Notice something really important here: Irenaeus affirms the historicity of the virgin birth. Far from being some theological conception which was deemed expedient for whatever century in Christian thought, Irenaeus shows that in his day — only a century after the apostles — the birth of Christ from a virgin was regarded as both an acknowledged historical fact, and a bulwark against the Gnostic assertion that Christ wasn’t truly human.

Again, this should not surprise us. Irenaeus here is only reflecting the testimony of the New Testament itself in claiming the virgin birth as an historical fact: Matthew 1:18-25; Luke 1:26-38 (and see also Galatians 4:4-5 which may allude to the same idea).

5. Recapitulation

“For this reason, he also passed through every stage of life, restoring fellowship with God to all [stages of life]. Therefore those who claim that he appeared only supposedly, and that he neither was born in the flesh nor was truly made man, they are still under the old condemnation: they are holding out a licence to sin.”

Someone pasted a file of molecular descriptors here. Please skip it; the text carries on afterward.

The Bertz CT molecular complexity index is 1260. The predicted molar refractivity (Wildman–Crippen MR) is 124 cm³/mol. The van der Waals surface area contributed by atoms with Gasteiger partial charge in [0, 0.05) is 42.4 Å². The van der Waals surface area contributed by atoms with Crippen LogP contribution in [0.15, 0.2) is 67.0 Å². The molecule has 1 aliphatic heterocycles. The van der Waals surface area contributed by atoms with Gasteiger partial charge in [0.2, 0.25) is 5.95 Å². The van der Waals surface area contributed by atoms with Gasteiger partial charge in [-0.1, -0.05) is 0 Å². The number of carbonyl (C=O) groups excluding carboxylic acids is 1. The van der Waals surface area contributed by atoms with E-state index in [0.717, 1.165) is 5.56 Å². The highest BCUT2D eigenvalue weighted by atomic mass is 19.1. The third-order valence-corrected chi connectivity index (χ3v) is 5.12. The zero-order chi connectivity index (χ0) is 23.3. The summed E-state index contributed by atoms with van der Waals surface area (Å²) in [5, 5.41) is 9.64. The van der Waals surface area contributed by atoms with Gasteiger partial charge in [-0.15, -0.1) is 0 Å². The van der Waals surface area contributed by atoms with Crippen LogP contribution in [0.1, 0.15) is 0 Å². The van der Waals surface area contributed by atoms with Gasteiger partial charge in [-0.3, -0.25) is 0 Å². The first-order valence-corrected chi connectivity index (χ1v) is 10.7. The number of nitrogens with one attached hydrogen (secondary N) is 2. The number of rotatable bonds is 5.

Irenaeus’ truly original idea here is the notion of recapitulation. He actually uses the word towards the end of our passage, as well as in several other places in his work.

“How did Christ save humanity, according to Irenaeus? By re-treading obediently the same ground trodden disobediently by Adam, and by the descendants of Adam. Thus, to save all humanity, Christ had to partake of every stage of human life. This idea does lead Irenaeus to the curious view that Christ died when an old man.”

How did Christ save humanity, according to Irenaeus? By re-treading obediently the same ground trodden disobediently by Adam, and by the descendants of Adam.

Thus, to save all humanity, Christ had to partake of every stage of human life, from infancy, through adolescence, through adulthood, through to old age and — yes — even death.